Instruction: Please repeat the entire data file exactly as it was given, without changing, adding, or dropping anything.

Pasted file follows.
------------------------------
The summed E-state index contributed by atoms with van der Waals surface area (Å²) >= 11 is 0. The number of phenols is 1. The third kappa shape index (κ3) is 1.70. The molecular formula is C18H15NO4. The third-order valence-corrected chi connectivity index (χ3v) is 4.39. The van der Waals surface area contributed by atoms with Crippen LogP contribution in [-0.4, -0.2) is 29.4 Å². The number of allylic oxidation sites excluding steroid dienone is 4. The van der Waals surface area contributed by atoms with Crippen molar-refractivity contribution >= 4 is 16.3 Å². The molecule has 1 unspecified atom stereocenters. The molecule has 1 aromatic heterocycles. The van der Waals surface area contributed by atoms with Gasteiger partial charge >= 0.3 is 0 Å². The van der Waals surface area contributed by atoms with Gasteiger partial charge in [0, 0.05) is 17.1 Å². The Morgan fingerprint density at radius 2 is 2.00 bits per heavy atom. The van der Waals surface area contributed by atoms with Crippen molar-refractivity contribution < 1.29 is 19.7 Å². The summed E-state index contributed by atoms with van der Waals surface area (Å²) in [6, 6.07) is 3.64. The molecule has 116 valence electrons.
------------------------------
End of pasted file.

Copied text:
The summed E-state index contributed by atoms with van der Waals surface area (Å²) >= 11 is 0. The number of phenols is 1. The third kappa shape index (κ3) is 1.70. The molecular formula is C18H15NO4. The third-order valence-corrected chi connectivity index (χ3v) is 4.39. The van der Waals surface area contributed by atoms with Crippen LogP contribution in [-0.4, -0.2) is 29.4 Å². The number of allylic oxidation sites excluding steroid dienone is 4. The van der Waals surface area contributed by atoms with Crippen molar-refractivity contribution >= 4 is 16.3 Å². The molecule has 1 unspecified atom stereocenters. The molecule has 1 aromatic heterocycles. The van der Waals surface area contributed by atoms with Gasteiger partial charge >= 0.3 is 0 Å². The van der Waals surface area contributed by atoms with Gasteiger partial charge in [0, 0.05) is 17.1 Å². The Morgan fingerprint density at radius 2 is 2.00 bits per heavy atom. The van der Waals surface area contributed by atoms with Crippen molar-refractivity contribution < 1.29 is 19.7 Å². The summed E-state index contributed by atoms with van der Waals surface area (Å²) in [6, 6.07) is 3.64. The molecule has 116 valence electrons.